Drones are already patrolling the skies, and eventually Rolls-Royce wants to see them take over the seas too. According to Bloomberg, Rolls-Royce Holdings is developing unmanned cargo ships that can be remotely controlled by captains using a virtual-reality recreation of a vessel's bridge. Development on the ships began last year, and it expects the unmanned ships to eventually offer a safer, cleaner, and less-expensive option for moving cargo.

"Technology is at the level where we can make this happen."

"Now the technology is at the level where we can make this happen, and society is moving in this direction," Oskar Levander, a marine engineering and technology executive at Rolls-Royce, tells Bloomberg. "If we want marine to do this, now is the time to move."

While now may be Rolls-Royce's time to start moving, it's far from the time when these ships will set sail. As Bloomberg points out, there are quite a few regulatory and financial hurdles in the way of unmanned vessels, including international minimum crew requirements and an ineligibility for being insured by major providers. And, as when it comes to self-driving cars taking over the roads, there are already plenty of concerns about what could go wrong when humans are removed from the picture.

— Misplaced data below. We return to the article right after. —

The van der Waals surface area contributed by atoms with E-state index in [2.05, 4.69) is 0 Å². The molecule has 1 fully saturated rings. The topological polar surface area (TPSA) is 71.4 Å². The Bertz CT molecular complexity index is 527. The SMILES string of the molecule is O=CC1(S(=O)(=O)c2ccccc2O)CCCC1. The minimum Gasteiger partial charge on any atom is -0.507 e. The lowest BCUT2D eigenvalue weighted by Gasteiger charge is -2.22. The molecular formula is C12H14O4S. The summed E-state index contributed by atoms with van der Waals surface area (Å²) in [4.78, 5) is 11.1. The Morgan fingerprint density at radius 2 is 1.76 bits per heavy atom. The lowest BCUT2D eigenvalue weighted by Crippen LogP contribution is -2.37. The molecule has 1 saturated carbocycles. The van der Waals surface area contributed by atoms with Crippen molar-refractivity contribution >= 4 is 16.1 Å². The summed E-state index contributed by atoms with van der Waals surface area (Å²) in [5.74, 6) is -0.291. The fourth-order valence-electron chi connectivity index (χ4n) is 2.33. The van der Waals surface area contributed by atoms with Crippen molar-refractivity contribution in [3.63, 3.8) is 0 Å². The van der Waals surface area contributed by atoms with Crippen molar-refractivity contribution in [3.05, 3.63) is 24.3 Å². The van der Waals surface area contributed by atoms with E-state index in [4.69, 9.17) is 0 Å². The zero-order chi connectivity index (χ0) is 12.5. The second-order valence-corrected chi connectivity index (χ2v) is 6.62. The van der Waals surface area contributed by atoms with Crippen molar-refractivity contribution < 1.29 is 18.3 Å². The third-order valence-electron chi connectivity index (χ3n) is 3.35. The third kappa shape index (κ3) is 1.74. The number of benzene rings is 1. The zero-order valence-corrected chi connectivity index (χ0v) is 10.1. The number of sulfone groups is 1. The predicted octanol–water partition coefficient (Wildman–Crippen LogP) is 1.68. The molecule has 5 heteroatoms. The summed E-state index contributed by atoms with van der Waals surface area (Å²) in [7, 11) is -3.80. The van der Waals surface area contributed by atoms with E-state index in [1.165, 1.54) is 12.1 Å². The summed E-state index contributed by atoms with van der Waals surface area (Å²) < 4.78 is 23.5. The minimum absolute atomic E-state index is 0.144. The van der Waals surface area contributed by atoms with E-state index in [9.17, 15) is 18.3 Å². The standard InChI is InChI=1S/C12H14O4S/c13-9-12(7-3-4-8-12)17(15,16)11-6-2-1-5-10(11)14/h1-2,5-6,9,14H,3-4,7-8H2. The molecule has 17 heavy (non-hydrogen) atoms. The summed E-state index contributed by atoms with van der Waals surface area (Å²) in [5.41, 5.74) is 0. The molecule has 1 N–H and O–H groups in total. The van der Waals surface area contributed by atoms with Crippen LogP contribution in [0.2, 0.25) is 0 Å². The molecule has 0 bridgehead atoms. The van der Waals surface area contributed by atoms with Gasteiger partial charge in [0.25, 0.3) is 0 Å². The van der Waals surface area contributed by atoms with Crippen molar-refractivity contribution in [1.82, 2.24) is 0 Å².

Levander acknowledges to Bloomberg that it won't be a quick transition, and he makes it clear that Rolls-Royce Holdings — the aircraft and ship engineering firm now separate from the BMW-owned automaker — is instead trying to get ahead of the pack. Its vision is appealing: by removing the crew, the bridge, and other equipment needed to support good living conditions, ships would reportedly be 5 percent lighter and burn 12 percent to 15 percent less fuel. Supporting the crew reportedly accounts for around 44 percent of total operating expenses on a large container ship as well, so there could eventually be an obvious path to savings.

Bloomberg reports that it could be a pricy path to get there though, as Rolls-Royce will have to develop new safety and backup equipment to handle potential machine failures. "It’s a given that the remote-controlled ship must be as safe as today," Levander tells Bloomberg. "But we actually think it can be even much safer than today." There's no word on how long development of the systems might take or what Rolls-Royce is doing to address its regulatory hurdles, but at least with self-driving cars, we've seen that lawmakers have been open to letting machine-controlled systems begin testing — so long as the right safety systems are in place.